The King’s Speech
January 2, 2011
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The British have a way with making a great biopic about one of their one. Last years The Young Victoria was further proof of that. Here, we see the Duke of York, a regal man with a crippling disability, his stutter. Through the direction of Tom Hooper, we get a glimpse into the world of speech impediments.
Colin Firth plays The Duke of York, son of King George V, who despite every expert around, can’t rid himself of his stutter. From the gorgeous establishing shots of the microphone to his first actual attempt at public speaking, the first couple minutes show the depth of his disability. When his wife, played by Helena Bonham Carter, finds an unlikely speech defects teacher, she is keen to have him give it a try. The teacher is played by the remarkable Geoffrey Rush, providing us a look into the Duke’s world and provides the brief moments of humor. The balance between the Duke and Lionel Logue (Rush) becomes one of friendship and confidence. Despite resisting Logue’s methods, significant progress is made.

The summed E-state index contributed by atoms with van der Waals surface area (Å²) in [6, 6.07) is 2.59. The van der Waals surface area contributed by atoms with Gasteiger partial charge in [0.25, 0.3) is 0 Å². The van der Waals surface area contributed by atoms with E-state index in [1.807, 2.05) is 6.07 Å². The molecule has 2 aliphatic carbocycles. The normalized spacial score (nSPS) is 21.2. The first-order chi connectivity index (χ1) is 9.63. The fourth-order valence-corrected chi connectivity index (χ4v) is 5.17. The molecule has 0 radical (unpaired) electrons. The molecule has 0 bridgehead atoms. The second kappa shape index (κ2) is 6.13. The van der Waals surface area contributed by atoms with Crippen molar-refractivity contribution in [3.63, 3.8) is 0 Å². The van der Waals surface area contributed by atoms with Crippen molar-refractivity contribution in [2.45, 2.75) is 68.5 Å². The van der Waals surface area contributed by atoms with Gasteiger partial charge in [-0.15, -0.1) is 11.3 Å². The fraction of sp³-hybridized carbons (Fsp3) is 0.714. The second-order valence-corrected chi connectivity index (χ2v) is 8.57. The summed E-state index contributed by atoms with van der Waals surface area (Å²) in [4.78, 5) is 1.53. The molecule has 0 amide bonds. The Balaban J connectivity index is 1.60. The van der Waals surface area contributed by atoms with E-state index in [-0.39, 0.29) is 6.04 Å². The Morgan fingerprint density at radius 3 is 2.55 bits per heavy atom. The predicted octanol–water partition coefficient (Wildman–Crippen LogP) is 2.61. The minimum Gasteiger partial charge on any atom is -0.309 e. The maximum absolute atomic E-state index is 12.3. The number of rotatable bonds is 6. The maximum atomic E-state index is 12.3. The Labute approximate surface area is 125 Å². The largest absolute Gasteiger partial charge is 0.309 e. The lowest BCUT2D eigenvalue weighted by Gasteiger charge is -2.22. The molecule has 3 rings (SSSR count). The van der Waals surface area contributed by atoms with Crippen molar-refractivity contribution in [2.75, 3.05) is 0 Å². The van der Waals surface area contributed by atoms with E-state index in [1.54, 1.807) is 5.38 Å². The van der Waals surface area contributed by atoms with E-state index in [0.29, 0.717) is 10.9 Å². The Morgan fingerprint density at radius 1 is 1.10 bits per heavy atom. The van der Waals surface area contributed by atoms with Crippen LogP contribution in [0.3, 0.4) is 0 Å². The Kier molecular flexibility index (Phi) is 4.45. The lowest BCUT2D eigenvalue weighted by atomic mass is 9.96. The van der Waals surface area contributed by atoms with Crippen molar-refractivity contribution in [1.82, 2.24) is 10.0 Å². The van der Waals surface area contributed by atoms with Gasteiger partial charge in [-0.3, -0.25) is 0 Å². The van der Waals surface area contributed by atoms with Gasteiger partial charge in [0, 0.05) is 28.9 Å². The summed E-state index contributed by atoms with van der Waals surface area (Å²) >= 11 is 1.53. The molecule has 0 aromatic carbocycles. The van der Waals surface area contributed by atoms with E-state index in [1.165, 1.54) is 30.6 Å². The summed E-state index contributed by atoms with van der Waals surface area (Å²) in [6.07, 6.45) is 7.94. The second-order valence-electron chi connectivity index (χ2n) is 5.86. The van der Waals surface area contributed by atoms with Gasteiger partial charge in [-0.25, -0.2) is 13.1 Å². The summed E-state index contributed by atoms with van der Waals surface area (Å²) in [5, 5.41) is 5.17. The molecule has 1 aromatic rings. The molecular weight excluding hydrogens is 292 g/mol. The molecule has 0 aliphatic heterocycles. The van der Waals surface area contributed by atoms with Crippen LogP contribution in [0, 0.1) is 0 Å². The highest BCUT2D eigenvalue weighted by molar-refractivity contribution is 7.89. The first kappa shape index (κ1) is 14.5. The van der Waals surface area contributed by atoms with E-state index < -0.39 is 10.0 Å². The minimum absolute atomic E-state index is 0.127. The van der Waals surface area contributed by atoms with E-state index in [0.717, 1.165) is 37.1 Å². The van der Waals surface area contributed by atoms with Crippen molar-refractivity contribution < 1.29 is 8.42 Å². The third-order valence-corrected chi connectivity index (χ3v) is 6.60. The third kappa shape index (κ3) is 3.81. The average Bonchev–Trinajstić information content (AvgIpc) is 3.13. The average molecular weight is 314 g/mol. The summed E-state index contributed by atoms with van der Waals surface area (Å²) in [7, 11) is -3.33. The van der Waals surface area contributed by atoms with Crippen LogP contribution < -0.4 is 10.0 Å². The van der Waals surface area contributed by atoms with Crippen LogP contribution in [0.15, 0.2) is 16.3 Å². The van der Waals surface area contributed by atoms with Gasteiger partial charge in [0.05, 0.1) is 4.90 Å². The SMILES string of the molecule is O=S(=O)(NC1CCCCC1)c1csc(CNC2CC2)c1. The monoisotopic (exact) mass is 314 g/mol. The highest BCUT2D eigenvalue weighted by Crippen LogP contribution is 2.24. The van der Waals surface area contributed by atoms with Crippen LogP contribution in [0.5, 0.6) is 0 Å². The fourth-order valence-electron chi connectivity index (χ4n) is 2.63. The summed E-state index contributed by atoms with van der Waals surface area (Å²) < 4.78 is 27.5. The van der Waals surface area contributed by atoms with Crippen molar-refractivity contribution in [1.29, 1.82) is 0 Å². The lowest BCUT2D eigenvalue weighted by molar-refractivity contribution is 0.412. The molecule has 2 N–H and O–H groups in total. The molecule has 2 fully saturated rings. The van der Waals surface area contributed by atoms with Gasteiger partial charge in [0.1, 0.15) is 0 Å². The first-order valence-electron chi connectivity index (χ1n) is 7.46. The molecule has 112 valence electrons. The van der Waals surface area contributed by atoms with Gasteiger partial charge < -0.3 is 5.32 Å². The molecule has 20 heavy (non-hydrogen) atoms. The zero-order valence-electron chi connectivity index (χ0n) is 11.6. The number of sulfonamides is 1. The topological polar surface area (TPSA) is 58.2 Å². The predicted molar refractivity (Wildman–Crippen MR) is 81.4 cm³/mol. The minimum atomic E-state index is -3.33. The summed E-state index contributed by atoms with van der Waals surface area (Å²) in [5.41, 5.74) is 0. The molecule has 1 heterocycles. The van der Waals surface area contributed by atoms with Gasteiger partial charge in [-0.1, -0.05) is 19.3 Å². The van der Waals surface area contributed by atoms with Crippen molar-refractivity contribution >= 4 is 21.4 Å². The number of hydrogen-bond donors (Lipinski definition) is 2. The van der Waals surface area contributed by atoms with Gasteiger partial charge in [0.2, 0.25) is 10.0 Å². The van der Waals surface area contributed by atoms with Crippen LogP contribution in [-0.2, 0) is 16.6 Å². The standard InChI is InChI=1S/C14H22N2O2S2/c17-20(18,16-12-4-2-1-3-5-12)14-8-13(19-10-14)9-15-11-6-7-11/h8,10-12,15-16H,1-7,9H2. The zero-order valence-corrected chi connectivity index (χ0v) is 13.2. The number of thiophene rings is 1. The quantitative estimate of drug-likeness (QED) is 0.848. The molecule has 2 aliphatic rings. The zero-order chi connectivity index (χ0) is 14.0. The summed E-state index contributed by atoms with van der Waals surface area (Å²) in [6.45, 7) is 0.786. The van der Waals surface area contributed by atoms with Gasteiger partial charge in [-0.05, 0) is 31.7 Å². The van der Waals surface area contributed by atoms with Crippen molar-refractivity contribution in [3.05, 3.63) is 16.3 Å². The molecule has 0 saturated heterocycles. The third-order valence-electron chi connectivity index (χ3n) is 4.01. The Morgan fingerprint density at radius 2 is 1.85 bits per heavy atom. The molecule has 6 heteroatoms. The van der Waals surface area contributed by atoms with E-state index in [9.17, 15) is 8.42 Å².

This film, beginning to end, is a treasure to behold. In a year when there are very few perfect films, this one stands out of just such a movie. The film uses speech as its theme in lieu of making it the only thinking moving the plot. Drawing from actual events, the urgency that the Duke has towards the end of the movie remains palpable as he struggles to overcome his obstacles.
Watching this reminded me of the HBO film Rocket Science, where a high school boy with a serious stutter joins the debate team. Both films talk about the patience and frustration that such an impediment can cause. We feel for these characters, and we root for them the whole way. The King’s Speech is the Rocky of public speaking, an underdog we hope can go the distance. 5 out of 5 stars